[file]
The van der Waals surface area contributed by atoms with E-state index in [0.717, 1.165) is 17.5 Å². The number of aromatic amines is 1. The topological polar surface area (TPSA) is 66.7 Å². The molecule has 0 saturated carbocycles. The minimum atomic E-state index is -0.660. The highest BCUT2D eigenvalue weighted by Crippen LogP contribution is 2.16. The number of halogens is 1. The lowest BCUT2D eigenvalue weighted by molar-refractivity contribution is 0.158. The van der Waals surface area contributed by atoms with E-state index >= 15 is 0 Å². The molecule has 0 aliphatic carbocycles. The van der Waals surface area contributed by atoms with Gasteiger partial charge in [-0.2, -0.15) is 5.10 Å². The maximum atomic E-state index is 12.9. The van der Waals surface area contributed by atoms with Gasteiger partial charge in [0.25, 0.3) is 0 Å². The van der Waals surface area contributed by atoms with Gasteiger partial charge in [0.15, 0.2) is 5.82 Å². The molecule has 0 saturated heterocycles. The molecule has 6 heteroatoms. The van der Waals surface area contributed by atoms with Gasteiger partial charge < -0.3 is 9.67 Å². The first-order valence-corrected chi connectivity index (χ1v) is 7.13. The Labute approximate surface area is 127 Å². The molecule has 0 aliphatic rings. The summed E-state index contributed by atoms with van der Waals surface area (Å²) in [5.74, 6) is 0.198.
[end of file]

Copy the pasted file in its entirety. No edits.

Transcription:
The van der Waals surface area contributed by atoms with E-state index in [0.717, 1.165) is 17.5 Å². The number of aromatic amines is 1. The topological polar surface area (TPSA) is 66.7 Å². The molecule has 0 saturated carbocycles. The minimum atomic E-state index is -0.660. The highest BCUT2D eigenvalue weighted by Crippen LogP contribution is 2.16. The number of halogens is 1. The lowest BCUT2D eigenvalue weighted by molar-refractivity contribution is 0.158. The van der Waals surface area contributed by atoms with E-state index >= 15 is 0 Å². The molecule has 0 aliphatic carbocycles. The van der Waals surface area contributed by atoms with Gasteiger partial charge in [-0.2, -0.15) is 5.10 Å². The maximum atomic E-state index is 12.9. The van der Waals surface area contributed by atoms with Gasteiger partial charge in [0.25, 0.3) is 0 Å². The van der Waals surface area contributed by atoms with Gasteiger partial charge in [0.15, 0.2) is 5.82 Å². The molecule has 0 saturated heterocycles. The molecule has 6 heteroatoms. The van der Waals surface area contributed by atoms with Gasteiger partial charge < -0.3 is 9.67 Å². The first-order valence-corrected chi connectivity index (χ1v) is 7.13. The Labute approximate surface area is 127 Å². The molecule has 0 aliphatic rings. The summed E-state index contributed by atoms with van der Waals surface area (Å²) in [5.74, 6) is 0.198.